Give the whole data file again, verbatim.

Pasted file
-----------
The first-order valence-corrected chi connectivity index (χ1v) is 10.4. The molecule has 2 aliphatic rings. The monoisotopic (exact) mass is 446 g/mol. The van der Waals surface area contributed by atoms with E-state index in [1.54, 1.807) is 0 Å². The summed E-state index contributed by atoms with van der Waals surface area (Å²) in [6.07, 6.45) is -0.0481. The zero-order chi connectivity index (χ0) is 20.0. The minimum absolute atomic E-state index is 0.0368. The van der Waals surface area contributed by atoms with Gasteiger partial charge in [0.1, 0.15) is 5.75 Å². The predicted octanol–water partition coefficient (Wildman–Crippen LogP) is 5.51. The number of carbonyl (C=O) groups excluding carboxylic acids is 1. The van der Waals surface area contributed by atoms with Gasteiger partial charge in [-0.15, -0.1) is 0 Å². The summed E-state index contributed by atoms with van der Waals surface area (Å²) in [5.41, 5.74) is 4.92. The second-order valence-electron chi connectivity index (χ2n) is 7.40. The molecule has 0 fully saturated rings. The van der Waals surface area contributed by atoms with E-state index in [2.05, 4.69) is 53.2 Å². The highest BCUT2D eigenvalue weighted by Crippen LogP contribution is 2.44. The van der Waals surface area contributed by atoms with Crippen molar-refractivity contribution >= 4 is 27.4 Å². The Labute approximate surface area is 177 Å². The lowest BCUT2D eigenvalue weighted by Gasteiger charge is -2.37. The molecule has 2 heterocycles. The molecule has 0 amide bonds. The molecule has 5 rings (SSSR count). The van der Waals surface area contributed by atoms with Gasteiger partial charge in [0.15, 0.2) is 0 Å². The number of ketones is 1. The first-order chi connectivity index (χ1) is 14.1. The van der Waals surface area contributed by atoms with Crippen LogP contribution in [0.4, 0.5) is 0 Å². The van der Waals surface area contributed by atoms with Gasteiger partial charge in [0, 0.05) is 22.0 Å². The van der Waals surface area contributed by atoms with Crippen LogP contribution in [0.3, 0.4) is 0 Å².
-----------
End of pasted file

The first-order valence-corrected chi connectivity index (χ1v) is 10.4. The molecule has 2 aliphatic rings. The monoisotopic (exact) mass is 446 g/mol. The van der Waals surface area contributed by atoms with E-state index in [1.54, 1.807) is 0 Å². The summed E-state index contributed by atoms with van der Waals surface area (Å²) in [6.07, 6.45) is -0.0481. The zero-order chi connectivity index (χ0) is 20.0. The minimum absolute atomic E-state index is 0.0368. The van der Waals surface area contributed by atoms with Gasteiger partial charge in [0.1, 0.15) is 5.75 Å². The predicted octanol–water partition coefficient (Wildman–Crippen LogP) is 5.51. The number of carbonyl (C=O) groups excluding carboxylic acids is 1. The van der Waals surface area contributed by atoms with Gasteiger partial charge in [-0.15, -0.1) is 0 Å². The summed E-state index contributed by atoms with van der Waals surface area (Å²) in [5.41, 5.74) is 4.92. The second-order valence-electron chi connectivity index (χ2n) is 7.40. The molecule has 0 fully saturated rings. The van der Waals surface area contributed by atoms with E-state index in [2.05, 4.69) is 53.2 Å². The highest BCUT2D eigenvalue weighted by Crippen LogP contribution is 2.44. The van der Waals surface area contributed by atoms with Crippen molar-refractivity contribution >= 4 is 27.4 Å². The Labute approximate surface area is 177 Å². The lowest BCUT2D eigenvalue weighted by Gasteiger charge is -2.37. The molecule has 2 heterocycles. The molecule has 0 amide bonds. The molecule has 5 rings (SSSR count). The van der Waals surface area contributed by atoms with Gasteiger partial charge in [0.15, 0.2) is 0 Å². The number of ketones is 1. The first-order chi connectivity index (χ1) is 14.1. The van der Waals surface area contributed by atoms with Crippen LogP contribution in [0.4, 0.5) is 0 Å². The van der Waals surface area contributed by atoms with Gasteiger partial charge in [0, 0.05) is 22.0 Å². The van der Waals surface area contributed by atoms with Crippen LogP contribution in [0.3, 0.4) is 0 Å².